The Bandol wine region, located near the coast east of Marseille and Cassis, is one of Provence’s most internationally recognized wine regions. Bandol’s vineyards are some of the oldest in France. The Romans planted the first vines some 2,500 years ago. Mourvèdre is the king of Bandol — actually Bandol is the only French wine region that is dominated by the Mourvèdre grape.
For both the red and rosé wines, Mourvèdre must account for at least 50% of the blend, though most producers will use more, with Grenache & Cinsaut usually filling out the rest of the wine’s composition. Syrah and Carignan are restricted in Bandol to composing no more than 15% of the blend or 10% individually. Nearly 70% of the region’s production is red wine with rosé wine being around 27% and a small amount of white production; however, Bandol is probably best known for their rosé. These are two of my favorites from Bandol or anywhere else for that matter.
On October 27, 1943, Lucien Peyraud bottled his first wine, a rosé. Today, the harvest is 100% manual and the fruit is fully destemmed before temperature-controlled fermentation. The rosé is fermented in steel after a cold soak, then matured in vat for 6-8 months before bottling.
The Tempier is 50% Mourvèdre, the rest Cinsault, Grenache and Carignan. It is a beautiful pink gris color with a copper/orange hue. Evocative and vibrant nose of strawberry, watermelon, rose water with some green apple and spice. Equally compelling on the palate with a flavor profile quite similar to the nose, but also with some white pepper and spice. Crisp acidity and rich — but there is a certain understated elegance as well. A lot of hype around this wine — but all well deserved in my opinion.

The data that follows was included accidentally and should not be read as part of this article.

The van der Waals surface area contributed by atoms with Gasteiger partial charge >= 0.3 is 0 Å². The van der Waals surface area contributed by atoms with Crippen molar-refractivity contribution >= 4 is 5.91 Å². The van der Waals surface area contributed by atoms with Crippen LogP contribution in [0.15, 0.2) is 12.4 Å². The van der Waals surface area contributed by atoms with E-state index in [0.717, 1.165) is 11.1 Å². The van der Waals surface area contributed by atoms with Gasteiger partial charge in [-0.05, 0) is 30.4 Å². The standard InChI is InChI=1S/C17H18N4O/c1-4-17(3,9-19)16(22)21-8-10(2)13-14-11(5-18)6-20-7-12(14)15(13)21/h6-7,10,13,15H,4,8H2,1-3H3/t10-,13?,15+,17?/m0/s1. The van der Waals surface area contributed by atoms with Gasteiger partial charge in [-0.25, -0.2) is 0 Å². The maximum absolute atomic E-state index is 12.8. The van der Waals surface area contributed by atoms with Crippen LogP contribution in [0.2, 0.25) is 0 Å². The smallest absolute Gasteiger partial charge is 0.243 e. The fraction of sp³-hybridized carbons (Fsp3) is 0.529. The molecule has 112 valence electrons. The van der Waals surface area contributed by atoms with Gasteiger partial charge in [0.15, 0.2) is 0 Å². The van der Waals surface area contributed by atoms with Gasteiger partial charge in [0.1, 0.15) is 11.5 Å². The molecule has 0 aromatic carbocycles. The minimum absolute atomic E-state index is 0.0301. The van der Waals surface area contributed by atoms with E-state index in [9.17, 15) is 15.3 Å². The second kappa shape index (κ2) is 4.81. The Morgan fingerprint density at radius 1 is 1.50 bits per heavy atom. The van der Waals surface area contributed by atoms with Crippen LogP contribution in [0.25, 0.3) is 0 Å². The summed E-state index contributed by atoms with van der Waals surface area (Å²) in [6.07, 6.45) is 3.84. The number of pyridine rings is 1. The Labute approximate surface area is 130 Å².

Imported by Kermit Lynch.
2008 Domaine de la Bastide Blanche Bandol Rosé
In the early 70’s Michel and Louis Bronzo acquired the property of the Bastide Blanche, with an eye to producing from appellation Bandol wines the equal of more famous appellations like Chateauneuf. Their painstaking efforts were rewarded in 1993 when vintage conditions created the benchmark year to put Bandol in general and Bastide-Blanche, in particular, on the map of top producers in France. Not surprisingly, there is a rosé in the portfolio of wines, made from predominantly Mourvedre, with Grenache and Cinsault.
This has a bit more body, the fruit is a bit more forward (think more strawberry, less spice). It doesn’t have the same amount of spice, nuance or complexity as the Tempier, but it is also very good. Overall, I prefer the Tempier — but the Domaine de la Bastide is the value choice between the two.
Imported by Weygandt-Metzler.
Mas de Bressades — they make a great rosé and a Roussanne/Viognier — both in the $12-$13 a bottle range
Chateau D’Esclans Whispering Angel Rosé
Clos Sainte Magdeleine Cassis Blanc 2007 — great white wine from Cassis appellation in Provence